# Evolution of Cooperation in Public Goods Games with Stochastic Opting-Out

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## Abstract

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## 1. Introduction

## 2. Model and Methods

## 3. Results

#### 3.1. Pairwise Invasion Dynamics in Finite Populations

- Natural selection favors cooperation over defection ${x}_{1}>1/n>{y}_{1}$, if ${\pi}_{c}-{\pi}_{d}>0$;
- Neutral evolution ${x}_{1}=1/n={y}_{1}$, if ${\pi}_{c}-{\pi}_{d}=0$;
- Natural selection favors defection over cooperation ${x}_{1}<1/n<{y}_{1}$, if ${\pi}_{c}-{\pi}_{d}<0$.

#### 3.2. Approximations of the Critical Threshold $R(\alpha )$ for Natural Selection to Favor Cooperation

#### 3.3. Adaptive Dynamics in Finite Populations

## 4. Discussion and Conclusions

## Author Contributions

## Funding

## Acknowledgments

## Conflicts of Interest

## Appendix A. Derivation of π_{d}

## Appendix B. Derivation of π_{c}

## Appendix C. Transition Matrix

## Appendix D. Inequalities

#### Appendix D.1. Proof of (15)

#### Appendix D.2. Proof of (16)

#### Appendix D.3. Proof of (17)

#### Appendix D.4. Lemma 1: $1-{\alpha}^{N-1}N+{\alpha}^{N}(N-1)>1$

#### Appendix D.5. Lemma 2: $1-[1-{\alpha}^{N}]/\left[N(1-\alpha )\right]>0$

#### Appendix D.6. Proof that as N/n → 0, R(α) > N(1 − α) ≈ R_{exp} (α)

#### Appendix D.7. Lemma 3: Behavior of R(α) as α → 0

## Appendix E. Proof That R(α) Is Strictly Decreasing on [0, 1)

#### Proof S(α_{inv})U(α) > S(α)U(α_{inv}) for α_{inv} < α

## Appendix F. Justification of Approximations

#### Appendix F.1. Approximation for R(α) as N → ∞, $\frac{N}{n-1}=c$

#### Appendix F.2. Approximation for R(α) for n ≫ N ≫ 0

#### Appendix F.3. Approximation for R(α) as N → ∞

#### Appendix F.4. Approximation for R(α) as N/n → 0 and α → 1

## Appendix G. Derivation of π_{y}

## References

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**Figure 1.**Model schematic of stochastic opting-out. Cooperators (blue) and defectors (red) are represented by dots. A fixed number of agents are randomly drawn from the population to participate in a PGG, represented by the small tan rectangular area. While most selected agents are able to make it to the game, some are not. Selected agents then return to the general populace, where no game is occurring. The fitness of agents is determined by the average payoffs they obtain from PGG interactions (cooperators vs. defectors) as well as from non-participation. Natural selection drives the co-evolutionary dynamics of opting-out behavior (the probability of non-participation, $\alpha $), and cooperation (the probability to cooperate in the PGG, $\beta $).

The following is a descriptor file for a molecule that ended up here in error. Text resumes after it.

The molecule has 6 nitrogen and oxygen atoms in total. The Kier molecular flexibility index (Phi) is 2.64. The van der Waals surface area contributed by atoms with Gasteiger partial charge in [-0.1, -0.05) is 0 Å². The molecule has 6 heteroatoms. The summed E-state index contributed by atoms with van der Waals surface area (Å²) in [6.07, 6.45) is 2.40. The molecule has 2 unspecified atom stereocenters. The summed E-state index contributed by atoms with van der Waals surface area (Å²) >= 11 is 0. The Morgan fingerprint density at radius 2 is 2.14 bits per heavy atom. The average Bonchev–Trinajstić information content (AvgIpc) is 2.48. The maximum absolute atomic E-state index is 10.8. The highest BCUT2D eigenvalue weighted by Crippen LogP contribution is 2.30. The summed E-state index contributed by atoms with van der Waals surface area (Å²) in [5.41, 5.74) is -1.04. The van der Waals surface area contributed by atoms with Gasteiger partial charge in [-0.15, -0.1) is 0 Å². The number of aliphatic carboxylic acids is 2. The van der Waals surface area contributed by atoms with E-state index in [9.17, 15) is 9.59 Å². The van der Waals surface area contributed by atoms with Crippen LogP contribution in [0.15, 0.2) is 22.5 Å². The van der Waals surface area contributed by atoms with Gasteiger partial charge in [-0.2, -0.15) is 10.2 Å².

**Figure 2.**Pairwise invasion dynamics in finite populations. Shown are the graphs of fixation probabilities for ${\pi}_{c}-{\pi}_{d}>0$, as in panels (

**a**,

**b**), and for ${\pi}_{c}-{\pi}_{d}<0$, as in panels (

**c**,

**d**). If ${\pi}_{c}-{\pi}_{d}>0$, the fixation probability starting with one cooperator ${x}_{1}$ is always larger $1/n$ (neutral drift) which is in turn always larger than that of one defector, ${y}_{1}$. On the other hand, if ${\pi}_{c}-{\pi}_{d}<0$, then the situation is reversed, that is, ${y}_{1}>1/n>{x}_{1}$. We confirm that the specific values chosen for ${\pi}_{c}-{\pi}_{d}$ are admissible for the given values of population size n.

**Figure 3.**Critical threshold $R(\alpha )$ of the PGG investment return (i.e., enhancement factor) r required for cooperation to be favored. The shaded areas represent combinations of the PGG enhancement factor r and the probability of non-participation (i.e., opting-out) $\alpha $ which promote cooperation for game size $N=5$ and $n=10$ in (

**a**), $N=500$ and $n=1000$ in (

**b**), $N=5$ and $n=7$ in (

**c**), and $N=500$ and n = 1,000,000 in (

**d**). The yellow line in each panel is the approximation ${R}_{exp}(\alpha )$ as given in Equation (27).

**Figure 4.**Coevolution of cooperation and stochastic opting-out. Shown in Panels (

**a**–

**c**) are the adaptive dynamics using the StreamPlot function of Mathematica in a finite population of size $n=5$ for the selection pressure $\gamma =1$ and various values of return on investment, r, and payoff for non-participants, $\sigma $. Following the arrows leads to the most likely path the population will take in the strategy space. Please note that if $\sigma <r-1$, there exists a critical threshold of cooperativity ${\beta}^{*}=\sigma /(r-1)$ such that increasing likelihood of participation is more beneficial for agents with cooperativity $\beta >\sigma /(r-1)$ whereas participating cooperators are always prone to exploitation by others as shown in Panels (

**b.2**) and (

**c.2**). Hence, for $r<(2n-2)/(n-2)$, the only evolutionarily stable strategy (ESS) is $(1,0)$. However, if $r>(2n-2)/(n-2)>2$ where the game is no longer a social dilemma, $(0,1)$ is an ESS.

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Ginsberg, A.G.; Fu, F. Evolution of Cooperation in Public Goods Games with Stochastic Opting-Out. *Games* **2019**, *10*, 1.
https://doi.org/10.3390/g10010001

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Ginsberg AG, Fu F. Evolution of Cooperation in Public Goods Games with Stochastic Opting-Out. *Games*. 2019; 10(1):1.
https://doi.org/10.3390/g10010001

**Chicago/Turabian Style**

Ginsberg, Alexander G., and Feng Fu. 2019. "Evolution of Cooperation in Public Goods Games with Stochastic Opting-Out" *Games* 10, no. 1: 1.
https://doi.org/10.3390/g10010001